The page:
Sara Porkalob (director) and I co-produced the second production with Theatre off Jackson. Thanks to everyone who supported us and helped us DO IT AGAIN, FOR UMMA!
We had a wonderfully diverse audience demographic turn out for our show. For each night, at least 75% of the audience was AAPI (Asian American, Pacific Islander) and a wide range of ages were represented as well, from college freshman groups to Korean senior citizens. There was also a large turnout of families. We had range of members from community organizations attend such as, LGBTQ Allyship, Got Green, Seattle Asian Film Festival, Gabriella Seattle, Asian Counseling and Referral Service, Wing Luke Asian Museum, Sahngnoksoo, Soobak, and OneAmerica.
All of the AAPI actors in our show have repeatedly voiced how empowering it is to be in a show where being Asian isn’t illustrated as the “other” but instead is the focus of the story. Our audience has also been incredibly vocal about their appreciation of the production, how the Korean family dynamic is their personal story, and how this is the first time they’ve seen anything close to resembling their childhood onstage. The mother/daughter dynamic is also something that really resonates with our audience-a lot of AAPI women have approached us to say that we were able to capture and depict a relationship that, while often painful, was handled with compassion and humor on-stage and really showcased the complex relationship between immigrant mothers and American born children.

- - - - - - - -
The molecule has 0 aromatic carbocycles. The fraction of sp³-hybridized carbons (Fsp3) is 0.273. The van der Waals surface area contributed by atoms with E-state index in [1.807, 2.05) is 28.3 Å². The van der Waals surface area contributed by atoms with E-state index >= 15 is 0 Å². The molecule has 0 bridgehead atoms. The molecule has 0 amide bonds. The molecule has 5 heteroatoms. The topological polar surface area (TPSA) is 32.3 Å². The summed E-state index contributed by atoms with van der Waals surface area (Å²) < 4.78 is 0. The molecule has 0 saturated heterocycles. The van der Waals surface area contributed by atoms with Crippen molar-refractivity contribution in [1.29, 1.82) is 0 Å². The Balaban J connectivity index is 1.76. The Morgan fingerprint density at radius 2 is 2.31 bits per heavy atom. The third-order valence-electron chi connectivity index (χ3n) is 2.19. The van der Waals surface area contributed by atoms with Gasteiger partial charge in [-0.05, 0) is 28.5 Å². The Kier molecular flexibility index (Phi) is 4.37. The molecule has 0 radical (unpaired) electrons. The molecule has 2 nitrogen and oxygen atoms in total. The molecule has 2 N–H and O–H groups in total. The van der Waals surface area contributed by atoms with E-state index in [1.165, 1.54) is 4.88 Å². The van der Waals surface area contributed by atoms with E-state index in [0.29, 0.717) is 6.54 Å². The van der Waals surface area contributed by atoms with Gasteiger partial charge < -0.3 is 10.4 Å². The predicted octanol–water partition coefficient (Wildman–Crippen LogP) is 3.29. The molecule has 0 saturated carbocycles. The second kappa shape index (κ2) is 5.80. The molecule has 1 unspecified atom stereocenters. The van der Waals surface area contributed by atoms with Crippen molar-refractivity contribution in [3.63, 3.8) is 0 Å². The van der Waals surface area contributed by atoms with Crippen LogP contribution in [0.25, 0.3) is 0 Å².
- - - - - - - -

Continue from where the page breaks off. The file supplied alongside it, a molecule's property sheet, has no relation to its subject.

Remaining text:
Two women from the Korean cultural group, Oolleemm, came up to me after a performance and told me the show made them weep. They said it was so great to see a Korean story on stage and it moved them deeply. They were complete strangers, yet they embraced me as if we were family. They also said they would like to collaborate on a future project incorporating Korean cultural dance.
- In Korea Daily News Seattle: 시애틀 한인 극작가 연극 앵콜 공연
- In Seattle Gay News: August 2016 Theater
- The Stranger: August events in Seattle to buy tickets for now
Production photos by Ian Johnston of Dangerpants Photography